Sun, 06 Feb 2000

Australia honors Commander Taufik Idrus OAM

By Dewi Anggraeni

MELBOURNE (JP): When the late Idrus, Indonesia's well known 'Generation of 1945' writer, accepted an offer from Monash University in Melbourne to help establish its Southeast Asian Department in 1964, he made a major decision. He decided to live and bring up his family in Australia. At that time there were not many Indonesians living in this country. Proud as he was of his wife Ratna and their six children, he could not have known that his youngest child, Taufik, would many years later receive one of the country's highest honors. On Australia Day, Jan. 26, Commander Taufik Idrus, 37, of the Australian Submarine Squadron, was a recipient of an OAM (Medal of the Order of Australia), for his service to the Australian navy.

When asked by The Jakarta Post to describe how he felt, Taufik, now living in Perth, Western Australia, and who prefers to be called by his nickname, Toff, replied, "So many feelings, when you're given such an honor. The first is humility," adding that he was aware that it was not simply a reflection of his own work, but also of the tremendous efforts of a great group of people. "It also symbolizes acceptance. While I could have gone through life just as happy had I not been honored, the OAM is one more piece of that puzzle which has completed my picture of being Australian," said Toff.

Indeed Toff is one of the lucky people who straddle two cultures comfortably. For this he credits his family and the Australian ethos.

Toff is very proud of his family background and his Indonesian cultural heritage. He was raised in a family of high-achievers: all university graduates, with four masters degrees and one PhD. "And it also meant being raised in an ambience of music, literature, academia and an ethos of honest hard work," he said.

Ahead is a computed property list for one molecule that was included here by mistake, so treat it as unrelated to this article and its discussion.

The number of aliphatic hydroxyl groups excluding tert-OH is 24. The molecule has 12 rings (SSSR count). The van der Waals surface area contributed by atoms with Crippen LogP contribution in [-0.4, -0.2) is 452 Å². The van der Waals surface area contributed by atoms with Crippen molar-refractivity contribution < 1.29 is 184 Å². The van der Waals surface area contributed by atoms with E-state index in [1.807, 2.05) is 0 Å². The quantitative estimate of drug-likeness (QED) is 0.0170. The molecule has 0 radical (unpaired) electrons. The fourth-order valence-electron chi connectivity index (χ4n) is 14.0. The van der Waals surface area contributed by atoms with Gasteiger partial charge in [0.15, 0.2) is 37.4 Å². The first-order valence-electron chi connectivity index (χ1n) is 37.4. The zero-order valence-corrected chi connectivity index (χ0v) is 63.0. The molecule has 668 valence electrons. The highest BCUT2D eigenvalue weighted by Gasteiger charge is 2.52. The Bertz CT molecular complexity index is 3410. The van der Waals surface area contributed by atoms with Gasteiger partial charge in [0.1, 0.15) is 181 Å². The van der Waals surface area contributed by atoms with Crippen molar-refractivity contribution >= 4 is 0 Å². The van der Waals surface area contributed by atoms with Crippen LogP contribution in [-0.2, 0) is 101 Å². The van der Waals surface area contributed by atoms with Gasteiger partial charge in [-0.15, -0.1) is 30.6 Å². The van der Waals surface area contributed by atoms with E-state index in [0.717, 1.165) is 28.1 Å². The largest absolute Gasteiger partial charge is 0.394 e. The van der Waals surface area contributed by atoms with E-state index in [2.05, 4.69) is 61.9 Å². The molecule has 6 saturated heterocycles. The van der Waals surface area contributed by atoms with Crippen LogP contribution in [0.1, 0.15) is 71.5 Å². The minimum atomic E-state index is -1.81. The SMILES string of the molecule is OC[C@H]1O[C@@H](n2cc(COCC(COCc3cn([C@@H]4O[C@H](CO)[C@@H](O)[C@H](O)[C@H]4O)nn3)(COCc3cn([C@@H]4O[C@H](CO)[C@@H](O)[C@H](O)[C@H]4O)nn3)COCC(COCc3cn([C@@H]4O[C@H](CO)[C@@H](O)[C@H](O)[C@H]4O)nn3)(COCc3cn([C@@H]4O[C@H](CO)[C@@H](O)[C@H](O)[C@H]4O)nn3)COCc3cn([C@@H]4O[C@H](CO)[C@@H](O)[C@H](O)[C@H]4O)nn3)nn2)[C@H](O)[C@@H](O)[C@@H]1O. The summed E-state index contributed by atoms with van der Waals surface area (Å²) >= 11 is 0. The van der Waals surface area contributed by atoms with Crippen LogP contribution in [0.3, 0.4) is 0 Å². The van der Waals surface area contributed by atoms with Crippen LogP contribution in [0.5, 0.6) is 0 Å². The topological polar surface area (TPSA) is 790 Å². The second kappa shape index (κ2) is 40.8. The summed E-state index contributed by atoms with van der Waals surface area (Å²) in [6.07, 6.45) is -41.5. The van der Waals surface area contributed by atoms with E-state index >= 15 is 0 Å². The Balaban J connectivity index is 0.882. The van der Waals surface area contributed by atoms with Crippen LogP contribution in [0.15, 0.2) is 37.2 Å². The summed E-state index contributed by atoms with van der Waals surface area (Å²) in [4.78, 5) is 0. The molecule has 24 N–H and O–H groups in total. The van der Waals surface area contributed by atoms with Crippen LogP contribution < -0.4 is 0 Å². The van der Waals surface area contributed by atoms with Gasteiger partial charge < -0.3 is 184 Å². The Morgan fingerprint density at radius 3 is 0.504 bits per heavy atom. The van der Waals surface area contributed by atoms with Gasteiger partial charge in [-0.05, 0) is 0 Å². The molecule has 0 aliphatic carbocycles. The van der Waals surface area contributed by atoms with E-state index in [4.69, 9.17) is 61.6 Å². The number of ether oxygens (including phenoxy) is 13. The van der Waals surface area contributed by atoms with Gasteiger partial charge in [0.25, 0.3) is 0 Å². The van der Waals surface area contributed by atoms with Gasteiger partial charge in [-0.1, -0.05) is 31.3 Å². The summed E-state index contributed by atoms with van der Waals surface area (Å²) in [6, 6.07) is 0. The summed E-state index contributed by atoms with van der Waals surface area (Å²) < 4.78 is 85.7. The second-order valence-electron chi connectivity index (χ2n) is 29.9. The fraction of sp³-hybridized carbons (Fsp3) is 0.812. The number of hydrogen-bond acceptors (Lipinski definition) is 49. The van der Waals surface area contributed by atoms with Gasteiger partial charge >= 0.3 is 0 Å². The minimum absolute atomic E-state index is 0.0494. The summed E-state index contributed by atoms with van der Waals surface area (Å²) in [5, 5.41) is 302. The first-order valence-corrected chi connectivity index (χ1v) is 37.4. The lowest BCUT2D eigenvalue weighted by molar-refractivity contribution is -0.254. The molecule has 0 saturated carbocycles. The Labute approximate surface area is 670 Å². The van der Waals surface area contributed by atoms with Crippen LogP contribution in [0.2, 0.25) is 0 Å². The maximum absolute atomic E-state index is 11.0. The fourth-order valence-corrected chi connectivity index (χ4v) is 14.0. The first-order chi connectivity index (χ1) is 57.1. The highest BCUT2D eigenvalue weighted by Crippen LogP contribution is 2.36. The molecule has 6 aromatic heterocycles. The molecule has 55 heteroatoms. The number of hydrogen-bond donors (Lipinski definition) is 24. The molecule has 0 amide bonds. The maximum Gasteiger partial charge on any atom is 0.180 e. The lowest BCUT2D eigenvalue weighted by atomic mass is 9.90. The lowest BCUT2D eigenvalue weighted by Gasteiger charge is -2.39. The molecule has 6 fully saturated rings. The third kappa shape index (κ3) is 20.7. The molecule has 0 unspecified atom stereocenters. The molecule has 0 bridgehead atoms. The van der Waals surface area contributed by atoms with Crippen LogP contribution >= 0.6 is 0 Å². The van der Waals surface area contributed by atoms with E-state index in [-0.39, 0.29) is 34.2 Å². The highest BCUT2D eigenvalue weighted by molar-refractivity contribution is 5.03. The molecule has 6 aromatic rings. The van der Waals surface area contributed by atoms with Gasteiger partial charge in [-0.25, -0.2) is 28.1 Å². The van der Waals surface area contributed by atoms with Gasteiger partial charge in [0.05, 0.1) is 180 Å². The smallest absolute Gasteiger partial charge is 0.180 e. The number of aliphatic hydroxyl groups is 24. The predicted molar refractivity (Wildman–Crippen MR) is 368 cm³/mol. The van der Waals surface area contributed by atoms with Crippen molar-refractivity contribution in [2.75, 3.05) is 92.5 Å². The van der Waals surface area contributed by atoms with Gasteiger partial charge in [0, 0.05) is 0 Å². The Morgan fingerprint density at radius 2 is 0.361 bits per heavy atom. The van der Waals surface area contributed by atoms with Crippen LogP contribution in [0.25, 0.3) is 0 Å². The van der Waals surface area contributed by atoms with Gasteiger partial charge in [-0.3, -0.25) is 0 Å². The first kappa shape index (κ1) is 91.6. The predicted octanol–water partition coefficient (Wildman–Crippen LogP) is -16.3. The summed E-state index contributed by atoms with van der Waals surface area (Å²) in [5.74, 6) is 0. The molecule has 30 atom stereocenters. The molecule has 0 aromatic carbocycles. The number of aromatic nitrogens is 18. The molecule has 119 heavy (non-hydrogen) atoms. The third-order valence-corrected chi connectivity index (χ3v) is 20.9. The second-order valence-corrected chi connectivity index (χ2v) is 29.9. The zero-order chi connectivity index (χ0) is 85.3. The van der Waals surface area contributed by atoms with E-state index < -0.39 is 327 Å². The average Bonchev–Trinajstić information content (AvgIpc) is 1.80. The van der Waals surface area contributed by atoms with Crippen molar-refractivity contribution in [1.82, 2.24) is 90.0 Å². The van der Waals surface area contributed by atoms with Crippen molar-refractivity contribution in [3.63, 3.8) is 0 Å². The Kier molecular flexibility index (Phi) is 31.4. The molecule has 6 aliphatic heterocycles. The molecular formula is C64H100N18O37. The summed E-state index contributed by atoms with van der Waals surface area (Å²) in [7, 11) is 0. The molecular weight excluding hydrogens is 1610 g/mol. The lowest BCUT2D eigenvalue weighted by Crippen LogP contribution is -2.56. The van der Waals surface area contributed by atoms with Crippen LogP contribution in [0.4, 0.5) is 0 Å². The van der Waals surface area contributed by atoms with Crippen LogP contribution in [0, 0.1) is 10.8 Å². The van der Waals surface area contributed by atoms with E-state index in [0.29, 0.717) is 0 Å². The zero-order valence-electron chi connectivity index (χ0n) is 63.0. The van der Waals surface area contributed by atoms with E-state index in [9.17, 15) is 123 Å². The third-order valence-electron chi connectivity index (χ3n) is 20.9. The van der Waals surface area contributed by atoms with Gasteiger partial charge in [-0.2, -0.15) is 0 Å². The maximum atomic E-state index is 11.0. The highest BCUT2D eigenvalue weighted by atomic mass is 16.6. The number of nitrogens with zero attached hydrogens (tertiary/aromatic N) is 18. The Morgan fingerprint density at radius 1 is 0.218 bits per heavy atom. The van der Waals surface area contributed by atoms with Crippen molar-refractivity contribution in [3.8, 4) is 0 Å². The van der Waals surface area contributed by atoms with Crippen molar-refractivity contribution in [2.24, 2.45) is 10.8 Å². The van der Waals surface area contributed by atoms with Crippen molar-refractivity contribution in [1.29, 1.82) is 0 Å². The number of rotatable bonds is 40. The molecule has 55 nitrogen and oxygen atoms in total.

He remembers that his father's fundamental teaching to him and the other siblings was the need to do better than just average, and he still clings to it as the basic tenet of his life. Love is central to this also. Toff has fond memories of his younger years in the cradle of his family. There was never a dull moment, with six children: two girls and four boys. "Mum seemed always in the kitchen, either cooking for the tribe, getting ready to cook for the tribe, or cleaning up after us." His mother regularly cooked elaborate Indonesian meals for the family.

Being the youngest in the family -- 13 years the oldest sibling's junior -- somewhat quickened his maturity. It forced him to be imaginative in his early years, since his brothers were too old to share mutual interests with him. And Toff believes, this has been a key ingredient to his success.

It was during his primary school years that Toff gained his nickname.

Being one of the only two Asians in the school -- the other being his sister Lanita -- his predominantly white, Anglo-Saxon friends found "Taufik" a little unusual, and hence difficult to say. They began calling him "Toffee Apple". After a while it was shortened to "Toff", and the name has obviously survived his school years.

"Even today, while my official navy records use my proper name, my name tag and my e-mail address bear my preferred name. It's me, and that's what I'm known as," Toff emphasized.